Lucia di Lammermoor is one of the two or three Donizetti operas that have never fallen out of the repertoire, and the more of his operas it’s possible to see, or at least to hear on CD, the less explicable that becomes. The late and rightly venerated Rodney Milnes called Lucia ‘a blazing masterpiece’, but that does seem to be overdoing it, and in fact several of his other works are more worthy of that accolade. Throughout much of its history Lucia was prized primarily for its glorious sextet, and for the maddest of all mad scenes, added to by generations of sopranos until it became the ultimate coloratura showpiece. Sung by Callas it can still powerfully move one, since every last note serves an expressive purpose; sung by almost any other soprano it became, at full length, an intolerable narcissistic display. Exit Sutherland, and the Royal Opera decided that the whole work should be treated with deadly seriousness. The result was, in 2003, the laughably inept production under Christof Loy, though that was less amusing than his Lulu and his Tristan.
So the question remains: how serious a work is Lucia? Katie Mitchell, who directs the new production at Covent Garden, sees it as a chance to push her ‘100 per cent feminist’ agenda, and on the Royal Opera website you can see her enlarging on her views about the dynamics of a society that prizes masculine values of vindictive justice and honour above all others, but which is confronted by a determined woman with a mind of her own. This is a conceivable reading of the work, in fact a largely similar one to Loy’s, but it is executed with no more success. In the first place, it drowns in detail, nearly all of it unconnected to getting the main points across. The setting is the early Victorian period, when all males and, in this production, some females wore only black suits, and the designer Vicki Mortimer has divided the stage down the centre, so that while the main action is on one side, plenty of distracting business is being executed on the other, much of it the invention of Mitchell. She is annoyed that Donizetti and his librettist Cammarano didn’t provide a scene in which Lucia kills her husband on their wedding night, so she makes up for it by inventing one herself, while on the other half of the stage Donizetti’s opera proceeds.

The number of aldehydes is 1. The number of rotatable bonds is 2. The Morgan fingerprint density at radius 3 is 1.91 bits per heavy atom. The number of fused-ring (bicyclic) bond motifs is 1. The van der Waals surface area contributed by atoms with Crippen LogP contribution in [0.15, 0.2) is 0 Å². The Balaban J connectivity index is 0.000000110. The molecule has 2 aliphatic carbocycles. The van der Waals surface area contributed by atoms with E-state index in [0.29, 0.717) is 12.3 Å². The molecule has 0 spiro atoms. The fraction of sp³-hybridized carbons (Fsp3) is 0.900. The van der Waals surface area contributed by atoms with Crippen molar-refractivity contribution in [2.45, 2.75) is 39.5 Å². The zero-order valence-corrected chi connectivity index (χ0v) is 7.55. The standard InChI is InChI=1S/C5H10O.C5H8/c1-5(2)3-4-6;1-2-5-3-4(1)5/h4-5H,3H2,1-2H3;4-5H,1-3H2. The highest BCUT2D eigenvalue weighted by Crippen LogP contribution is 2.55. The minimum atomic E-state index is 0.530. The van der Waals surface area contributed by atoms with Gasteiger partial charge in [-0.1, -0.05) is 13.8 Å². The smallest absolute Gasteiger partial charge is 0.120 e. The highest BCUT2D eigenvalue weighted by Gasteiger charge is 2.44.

Controversy raged before the opening night about violence and rape and the usual current operatic agenda, but in the event things were tame. During the beautiful love duet between Lucia and Edgardo they undress one another, or more precisely she removes his shirt and he removes her trousers, and they rock gently but hardly move towards the climax that must have occurred, since in the next scene Lucia throws up copiously from morning sickness. On her wedding night she and her companion Alisa prepare to kill her husband, inflicting on him a prolonged death, which leads to throes of Pythonesque proportions, and also to an agonised miscarriage for Lucia, hence the huge quantity of blood that leaks on to her nightgown for the rest of her time (oddly, as usual with this kind of production, none of this is relayed in the programme book’s synopsis, which only prepares one for a traditional straightforward production).
So, supposing you turned up and closed your eyes most of the time, how would you find it? First, the conducting of Daniel Oren is so routine and inflexible that there must be a hundred timekeepers nearer home who could have done just as well, even imparting a little rubato to the score. Diana Damrau is Lucia, and acts with intensity and conviction. The same can be said of her singing, except that her voice is no longer wholly obedient, and is at most two-thirds the size it needs to be. She couldn’t contribute to the sextet in the thrilling way Lucia should. Hard to know whether some of the sounds she made in the moderately extended mad scene, accompanied by glass harmonica, were intentional: they were certainly eerie, and here her acting was especially convincing.
The men are all excellent, with Charles Castronovo outstanding as Edgardo. He survived having his shirt removed as few tenors could, and sang with power and pathos; however much Mitchell might wish otherwise, the final scene, with Edgardo bitter, then desperate, at the thought of Lucia’s marriage, is the most effective music in the whole score, more moving than any of Lucia’s mad vocal wanderings. One forgives him for putting the worst construction on the situation he finds when he bursts into the wedding scene; all operatic characters assume the worst, otherwise things might turn out well.